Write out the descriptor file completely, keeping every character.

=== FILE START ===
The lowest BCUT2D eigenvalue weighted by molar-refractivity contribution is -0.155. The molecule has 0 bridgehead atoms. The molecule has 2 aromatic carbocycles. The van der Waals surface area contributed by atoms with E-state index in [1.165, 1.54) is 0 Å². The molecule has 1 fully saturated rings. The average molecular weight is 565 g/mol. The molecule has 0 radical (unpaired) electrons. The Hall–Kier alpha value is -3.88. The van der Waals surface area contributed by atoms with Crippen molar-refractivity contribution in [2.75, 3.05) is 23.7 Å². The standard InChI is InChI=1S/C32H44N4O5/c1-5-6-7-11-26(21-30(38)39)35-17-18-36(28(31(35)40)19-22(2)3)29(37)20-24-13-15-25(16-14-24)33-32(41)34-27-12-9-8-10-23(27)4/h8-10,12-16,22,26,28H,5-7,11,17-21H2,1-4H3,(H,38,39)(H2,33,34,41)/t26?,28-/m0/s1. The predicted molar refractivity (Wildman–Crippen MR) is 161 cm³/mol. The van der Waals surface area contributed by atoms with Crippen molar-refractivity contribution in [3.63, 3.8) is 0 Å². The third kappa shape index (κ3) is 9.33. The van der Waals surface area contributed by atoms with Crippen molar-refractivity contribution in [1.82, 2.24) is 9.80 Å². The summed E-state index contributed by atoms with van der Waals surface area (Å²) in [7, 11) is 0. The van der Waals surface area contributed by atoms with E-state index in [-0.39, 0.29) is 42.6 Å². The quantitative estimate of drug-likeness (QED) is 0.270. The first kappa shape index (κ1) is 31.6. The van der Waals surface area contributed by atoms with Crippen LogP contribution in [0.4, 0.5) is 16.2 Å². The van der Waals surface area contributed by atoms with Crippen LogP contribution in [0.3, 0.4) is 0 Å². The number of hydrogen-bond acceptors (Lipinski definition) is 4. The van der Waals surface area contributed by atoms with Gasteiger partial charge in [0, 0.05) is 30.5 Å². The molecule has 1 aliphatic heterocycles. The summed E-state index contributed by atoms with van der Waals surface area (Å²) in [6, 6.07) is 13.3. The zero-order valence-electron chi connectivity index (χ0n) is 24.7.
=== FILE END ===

The lowest BCUT2D eigenvalue weighted by molar-refractivity contribution is -0.155. The molecule has 0 bridgehead atoms. The molecule has 2 aromatic carbocycles. The van der Waals surface area contributed by atoms with E-state index in [1.165, 1.54) is 0 Å². The molecule has 1 fully saturated rings. The average molecular weight is 565 g/mol. The molecule has 0 radical (unpaired) electrons. The Hall–Kier alpha value is -3.88. The van der Waals surface area contributed by atoms with Crippen molar-refractivity contribution in [2.75, 3.05) is 23.7 Å². The standard InChI is InChI=1S/C32H44N4O5/c1-5-6-7-11-26(21-30(38)39)35-17-18-36(28(31(35)40)19-22(2)3)29(37)20-24-13-15-25(16-14-24)33-32(41)34-27-12-9-8-10-23(27)4/h8-10,12-16,22,26,28H,5-7,11,17-21H2,1-4H3,(H,38,39)(H2,33,34,41)/t26?,28-/m0/s1. The predicted molar refractivity (Wildman–Crippen MR) is 161 cm³/mol. The van der Waals surface area contributed by atoms with Crippen molar-refractivity contribution in [3.63, 3.8) is 0 Å². The third kappa shape index (κ3) is 9.33. The van der Waals surface area contributed by atoms with Crippen molar-refractivity contribution in [1.82, 2.24) is 9.80 Å². The summed E-state index contributed by atoms with van der Waals surface area (Å²) in [7, 11) is 0. The van der Waals surface area contributed by atoms with E-state index in [-0.39, 0.29) is 42.6 Å². The quantitative estimate of drug-likeness (QED) is 0.270. The first kappa shape index (κ1) is 31.6. The van der Waals surface area contributed by atoms with Crippen LogP contribution in [0.4, 0.5) is 16.2 Å². The van der Waals surface area contributed by atoms with Crippen LogP contribution in [0.3, 0.4) is 0 Å². The number of hydrogen-bond acceptors (Lipinski definition) is 4. The van der Waals surface area contributed by atoms with Gasteiger partial charge in [0, 0.05) is 30.5 Å². The molecule has 1 aliphatic heterocycles. The summed E-state index contributed by atoms with van der Waals surface area (Å²) in [6, 6.07) is 13.3. The zero-order valence-electron chi connectivity index (χ0n) is 24.7.